The Regulator has updated its guidance on assessing and monitoring the employer covenant in order to help trustees apply the defined benefit funding code of practice (“the Code”).
The guidance is intended to identify good practice for trustees in:
- assessing the strength of the employer covenant in relation to a DB scheme "as part of an integrated approach to managing scheme risks"; and
- monitoring the covenant and taking action to improve scheme security.
Trustees’ risk taking should be governed by the ability of the employer to be able to continue to fund the scheme through a range of likely future downside scenarios. The approach to be taken in assessing the covenant should focus on whether the employer is likely to be able to support the scheme through cash contributions in order to achieve and maintain full funding over an appropriate period. In order to achieve this, a sound understanding of the covenant is a key principle.
The guidance sets out three perspectives from which trustees need to understand the employer’s covenant:
- legal – the nature and enforceability of the obligations to support the scheme;
- scheme-related – the funding needs of the scheme, now and in the future; and
- financial – the ability of the employer to contribute cash when required.
In order to be able to effectively manage risk trustees should have a sound understanding of the covenant. To assist trustees in achieving this the guidance sets out key factors to be considered and provides examples of requirements for trustees.
As a minimum, trustees should carry out a full covenant review at each valuation, as well as monitoring the covenant regularly between formal reviews, and have well developed contingency plans in place.
The frequency of assessments, as well as the level of detail required, will vary dependent on the circumstances of the scheme and employer, and trustees may take a proportionate approach in their assessment of the covenant.
Factors which may be considered in making this decision include:
- the complexity of the group structure;
- the size of the deficit; and
- the employer’s cash flow relative to the scheme’s funding needs.
Trustees should review whether they are able to assess the covenant themselves, or whether independent advice is required. The guidance provides a list of factors that may point towards external advice being appropriate, including:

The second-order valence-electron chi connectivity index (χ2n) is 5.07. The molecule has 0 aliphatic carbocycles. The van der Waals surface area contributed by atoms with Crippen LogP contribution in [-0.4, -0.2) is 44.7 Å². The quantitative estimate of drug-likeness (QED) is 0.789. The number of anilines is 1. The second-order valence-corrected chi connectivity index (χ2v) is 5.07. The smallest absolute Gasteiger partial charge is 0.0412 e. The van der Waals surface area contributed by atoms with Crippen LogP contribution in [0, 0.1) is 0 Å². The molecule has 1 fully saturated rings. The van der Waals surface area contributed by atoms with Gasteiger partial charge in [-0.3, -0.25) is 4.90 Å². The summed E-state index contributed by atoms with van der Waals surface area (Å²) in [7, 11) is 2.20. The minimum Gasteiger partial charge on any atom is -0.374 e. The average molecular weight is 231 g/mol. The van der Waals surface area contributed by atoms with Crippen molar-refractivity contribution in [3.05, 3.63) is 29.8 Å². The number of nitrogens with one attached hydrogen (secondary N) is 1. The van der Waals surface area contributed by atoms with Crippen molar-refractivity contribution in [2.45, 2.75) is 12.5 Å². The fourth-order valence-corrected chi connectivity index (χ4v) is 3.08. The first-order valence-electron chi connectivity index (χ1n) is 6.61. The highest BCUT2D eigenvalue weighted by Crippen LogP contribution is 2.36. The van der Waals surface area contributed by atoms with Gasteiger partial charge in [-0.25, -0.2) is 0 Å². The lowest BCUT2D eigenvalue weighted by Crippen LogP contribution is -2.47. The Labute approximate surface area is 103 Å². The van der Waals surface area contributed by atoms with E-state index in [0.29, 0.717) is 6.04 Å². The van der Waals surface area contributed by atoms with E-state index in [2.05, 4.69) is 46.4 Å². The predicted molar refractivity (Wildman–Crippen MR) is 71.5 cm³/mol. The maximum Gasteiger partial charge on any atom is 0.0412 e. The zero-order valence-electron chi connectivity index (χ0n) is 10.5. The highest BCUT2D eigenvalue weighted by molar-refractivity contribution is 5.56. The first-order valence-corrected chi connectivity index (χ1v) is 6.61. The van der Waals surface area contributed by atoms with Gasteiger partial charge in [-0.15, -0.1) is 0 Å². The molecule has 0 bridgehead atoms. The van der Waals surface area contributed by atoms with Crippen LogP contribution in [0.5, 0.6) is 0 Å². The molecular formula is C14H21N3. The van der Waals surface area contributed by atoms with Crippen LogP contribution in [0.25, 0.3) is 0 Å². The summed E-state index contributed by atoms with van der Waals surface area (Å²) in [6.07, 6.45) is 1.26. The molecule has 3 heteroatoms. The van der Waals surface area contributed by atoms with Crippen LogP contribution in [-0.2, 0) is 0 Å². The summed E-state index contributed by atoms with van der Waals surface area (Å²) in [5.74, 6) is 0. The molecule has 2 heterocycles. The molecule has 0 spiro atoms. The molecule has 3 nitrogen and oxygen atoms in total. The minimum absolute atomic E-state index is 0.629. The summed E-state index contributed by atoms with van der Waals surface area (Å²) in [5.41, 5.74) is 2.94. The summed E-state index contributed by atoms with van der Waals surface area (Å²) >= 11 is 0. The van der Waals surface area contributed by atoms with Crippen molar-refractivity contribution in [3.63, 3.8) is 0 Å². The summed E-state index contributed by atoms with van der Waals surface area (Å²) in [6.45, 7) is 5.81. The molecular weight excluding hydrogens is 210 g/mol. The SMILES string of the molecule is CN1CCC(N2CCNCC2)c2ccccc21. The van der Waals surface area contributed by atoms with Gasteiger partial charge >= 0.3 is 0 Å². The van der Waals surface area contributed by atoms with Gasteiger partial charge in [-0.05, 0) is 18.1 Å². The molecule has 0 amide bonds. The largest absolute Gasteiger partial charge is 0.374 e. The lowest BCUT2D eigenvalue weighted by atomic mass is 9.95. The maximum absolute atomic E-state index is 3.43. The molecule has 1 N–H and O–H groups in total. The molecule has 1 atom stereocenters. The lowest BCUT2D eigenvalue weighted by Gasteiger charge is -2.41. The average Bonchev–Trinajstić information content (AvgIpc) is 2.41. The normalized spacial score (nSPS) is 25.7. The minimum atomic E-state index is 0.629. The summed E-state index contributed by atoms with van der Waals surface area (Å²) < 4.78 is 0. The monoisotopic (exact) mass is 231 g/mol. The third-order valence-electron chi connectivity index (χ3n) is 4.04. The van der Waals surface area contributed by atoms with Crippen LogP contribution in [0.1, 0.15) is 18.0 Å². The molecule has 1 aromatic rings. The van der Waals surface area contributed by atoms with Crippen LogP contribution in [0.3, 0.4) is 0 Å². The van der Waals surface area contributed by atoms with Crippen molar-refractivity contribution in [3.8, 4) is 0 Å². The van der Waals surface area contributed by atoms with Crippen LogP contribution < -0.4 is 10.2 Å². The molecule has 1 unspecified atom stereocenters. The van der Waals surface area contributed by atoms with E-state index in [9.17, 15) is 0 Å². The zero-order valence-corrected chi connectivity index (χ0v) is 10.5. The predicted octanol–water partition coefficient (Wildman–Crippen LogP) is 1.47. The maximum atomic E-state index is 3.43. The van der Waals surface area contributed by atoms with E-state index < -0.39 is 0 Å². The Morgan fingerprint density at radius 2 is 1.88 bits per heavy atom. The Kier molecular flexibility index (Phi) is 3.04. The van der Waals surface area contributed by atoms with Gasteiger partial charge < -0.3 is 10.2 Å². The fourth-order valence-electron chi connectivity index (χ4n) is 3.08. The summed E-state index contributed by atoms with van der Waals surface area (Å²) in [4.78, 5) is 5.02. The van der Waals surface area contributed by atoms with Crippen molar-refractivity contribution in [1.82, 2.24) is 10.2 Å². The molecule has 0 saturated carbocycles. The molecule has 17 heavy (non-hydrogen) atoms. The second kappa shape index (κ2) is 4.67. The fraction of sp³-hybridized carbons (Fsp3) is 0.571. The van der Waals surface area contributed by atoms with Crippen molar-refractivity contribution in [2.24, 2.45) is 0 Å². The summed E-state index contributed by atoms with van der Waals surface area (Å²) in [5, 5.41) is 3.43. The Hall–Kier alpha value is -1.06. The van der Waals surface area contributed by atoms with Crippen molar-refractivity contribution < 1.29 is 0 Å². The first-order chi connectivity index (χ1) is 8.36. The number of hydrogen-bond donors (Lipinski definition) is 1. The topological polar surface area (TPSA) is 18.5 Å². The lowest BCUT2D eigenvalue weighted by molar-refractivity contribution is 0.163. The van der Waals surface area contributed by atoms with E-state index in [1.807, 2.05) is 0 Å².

- the trustees do not have the necessary expertise and experience to assess the legal and financial aspects of the covenant;
- the trustee board as a whole is not fully able to take an objective view, for instance if an influential trustee holds an important role in the employer;
- the scheme is highly reliant on the covenant, for example the scheme is large relative to the employer, is under-funded or has a higher risk investment strategy;
- the covenant is complex, for example there is a complex legal or operating group structure or an asset-backed contribution (ABC) structure is being used;
- the covenant is undergoing significant changes, for example the employer is restructuring; and
- the employer and trustees do not have a good relationship.
The assessment process and its conclusions should be clearly documented, including any decision as to whether external advice was commissioned. The guidance sets out the scope of a covenant assessment and includes a list of questions which the trustees should be able to answer, as well as providing examples of good and inadequate analysis in covenant reports.
Trustees and employers should work collaboratively. Where appropriate information is not supplied by the employer, the level of reliance to be placed on the covenant by the trustees when setting their funding and investment strategies is something that should be considered.
Employers must justify the prioritisation of investment in sustainable business growth if it is at the expense of contributions to the scheme, and in the absence of sufficiently detailed plans the trustees should not be willing to compromise the position of the scheme to support the investment.
Assessments which are carried out should be forward looking and focussed on the employer’s ability to contribute cash to the scheme in order to maintain full funding over an appropriate period.